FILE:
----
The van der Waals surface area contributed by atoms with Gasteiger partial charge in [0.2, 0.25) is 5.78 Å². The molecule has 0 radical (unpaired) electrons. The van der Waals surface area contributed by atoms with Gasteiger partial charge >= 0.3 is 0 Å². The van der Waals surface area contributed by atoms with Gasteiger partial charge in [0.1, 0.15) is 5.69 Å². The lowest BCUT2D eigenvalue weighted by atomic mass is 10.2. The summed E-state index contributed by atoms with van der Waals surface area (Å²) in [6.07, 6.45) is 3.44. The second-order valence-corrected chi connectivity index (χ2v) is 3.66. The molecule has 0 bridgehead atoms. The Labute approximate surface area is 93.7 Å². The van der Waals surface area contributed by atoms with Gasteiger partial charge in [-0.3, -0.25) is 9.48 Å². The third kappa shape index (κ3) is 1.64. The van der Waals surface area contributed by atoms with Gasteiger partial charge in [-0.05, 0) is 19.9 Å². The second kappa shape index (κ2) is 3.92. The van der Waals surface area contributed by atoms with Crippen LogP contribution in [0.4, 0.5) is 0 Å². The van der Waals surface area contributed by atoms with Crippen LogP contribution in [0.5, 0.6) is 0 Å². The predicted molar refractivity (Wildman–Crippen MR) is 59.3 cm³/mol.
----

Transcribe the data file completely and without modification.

The van der Waals surface area contributed by atoms with Gasteiger partial charge in [0.2, 0.25) is 5.78 Å². The molecule has 0 radical (unpaired) electrons. The van der Waals surface area contributed by atoms with Gasteiger partial charge >= 0.3 is 0 Å². The van der Waals surface area contributed by atoms with Gasteiger partial charge in [0.1, 0.15) is 5.69 Å². The lowest BCUT2D eigenvalue weighted by atomic mass is 10.2. The summed E-state index contributed by atoms with van der Waals surface area (Å²) in [6.07, 6.45) is 3.44. The second-order valence-corrected chi connectivity index (χ2v) is 3.66. The molecule has 0 bridgehead atoms. The Labute approximate surface area is 93.7 Å². The van der Waals surface area contributed by atoms with Gasteiger partial charge in [-0.3, -0.25) is 9.48 Å². The third kappa shape index (κ3) is 1.64. The van der Waals surface area contributed by atoms with Gasteiger partial charge in [-0.05, 0) is 19.9 Å². The second kappa shape index (κ2) is 3.92. The van der Waals surface area contributed by atoms with Crippen LogP contribution in [0.4, 0.5) is 0 Å². The van der Waals surface area contributed by atoms with Crippen LogP contribution in [0.5, 0.6) is 0 Å². The predicted molar refractivity (Wildman–Crippen MR) is 59.3 cm³/mol.